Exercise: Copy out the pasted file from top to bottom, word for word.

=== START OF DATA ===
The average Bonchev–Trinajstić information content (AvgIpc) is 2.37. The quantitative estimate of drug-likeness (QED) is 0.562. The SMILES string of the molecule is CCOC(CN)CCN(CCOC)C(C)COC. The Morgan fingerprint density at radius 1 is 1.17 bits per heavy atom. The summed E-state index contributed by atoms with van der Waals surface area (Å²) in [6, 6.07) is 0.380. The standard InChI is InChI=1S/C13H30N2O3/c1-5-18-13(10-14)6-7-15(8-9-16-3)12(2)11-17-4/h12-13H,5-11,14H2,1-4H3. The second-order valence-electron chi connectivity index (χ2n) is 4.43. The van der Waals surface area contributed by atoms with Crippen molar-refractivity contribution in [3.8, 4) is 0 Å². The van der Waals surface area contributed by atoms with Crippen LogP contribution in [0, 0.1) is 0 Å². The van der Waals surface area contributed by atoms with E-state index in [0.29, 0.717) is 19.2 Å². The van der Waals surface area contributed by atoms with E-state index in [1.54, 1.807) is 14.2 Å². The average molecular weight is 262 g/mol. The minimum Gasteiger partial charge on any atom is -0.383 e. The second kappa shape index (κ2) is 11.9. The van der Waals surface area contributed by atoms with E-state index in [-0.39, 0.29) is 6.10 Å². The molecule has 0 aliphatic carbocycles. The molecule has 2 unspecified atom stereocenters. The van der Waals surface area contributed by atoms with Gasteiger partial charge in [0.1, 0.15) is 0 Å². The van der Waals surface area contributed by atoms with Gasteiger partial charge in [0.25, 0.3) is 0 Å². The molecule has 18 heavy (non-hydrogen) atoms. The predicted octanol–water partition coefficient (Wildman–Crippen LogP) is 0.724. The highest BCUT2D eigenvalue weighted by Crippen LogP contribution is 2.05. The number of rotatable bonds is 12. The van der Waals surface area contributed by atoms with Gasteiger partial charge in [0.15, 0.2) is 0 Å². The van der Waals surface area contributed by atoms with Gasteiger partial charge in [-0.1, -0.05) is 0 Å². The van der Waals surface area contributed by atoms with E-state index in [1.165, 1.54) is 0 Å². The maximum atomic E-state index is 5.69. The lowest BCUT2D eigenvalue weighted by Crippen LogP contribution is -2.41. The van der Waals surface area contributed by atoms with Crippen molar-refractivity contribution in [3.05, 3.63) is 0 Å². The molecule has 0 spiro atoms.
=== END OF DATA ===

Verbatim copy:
The average Bonchev–Trinajstić information content (AvgIpc) is 2.37. The quantitative estimate of drug-likeness (QED) is 0.562. The SMILES string of the molecule is CCOC(CN)CCN(CCOC)C(C)COC. The Morgan fingerprint density at radius 1 is 1.17 bits per heavy atom. The summed E-state index contributed by atoms with van der Waals surface area (Å²) in [6, 6.07) is 0.380. The standard InChI is InChI=1S/C13H30N2O3/c1-5-18-13(10-14)6-7-15(8-9-16-3)12(2)11-17-4/h12-13H,5-11,14H2,1-4H3. The second-order valence-electron chi connectivity index (χ2n) is 4.43. The van der Waals surface area contributed by atoms with Crippen molar-refractivity contribution in [3.8, 4) is 0 Å². The van der Waals surface area contributed by atoms with Crippen LogP contribution in [0, 0.1) is 0 Å². The van der Waals surface area contributed by atoms with E-state index in [0.29, 0.717) is 19.2 Å². The van der Waals surface area contributed by atoms with E-state index in [1.54, 1.807) is 14.2 Å². The average molecular weight is 262 g/mol. The minimum Gasteiger partial charge on any atom is -0.383 e. The second kappa shape index (κ2) is 11.9. The van der Waals surface area contributed by atoms with E-state index in [-0.39, 0.29) is 6.10 Å². The molecule has 0 aliphatic carbocycles. The molecule has 2 unspecified atom stereocenters. The van der Waals surface area contributed by atoms with Gasteiger partial charge in [0.1, 0.15) is 0 Å². The van der Waals surface area contributed by atoms with Gasteiger partial charge in [0.25, 0.3) is 0 Å². The molecule has 18 heavy (non-hydrogen) atoms. The predicted octanol–water partition coefficient (Wildman–Crippen LogP) is 0.724. The highest BCUT2D eigenvalue weighted by Crippen LogP contribution is 2.05. The number of rotatable bonds is 12. The van der Waals surface area contributed by atoms with Gasteiger partial charge in [0.15, 0.2) is 0 Å². The van der Waals surface area contributed by atoms with Gasteiger partial charge in [-0.1, -0.05) is 0 Å². The van der Waals surface area contributed by atoms with E-state index in [1.165, 1.54) is 0 Å². The maximum atomic E-state index is 5.69. The lowest BCUT2D eigenvalue weighted by Crippen LogP contribution is -2.41. The van der Waals surface area contributed by atoms with Crippen molar-refractivity contribution in [3.05, 3.63) is 0 Å². The molecule has 0 spiro atoms.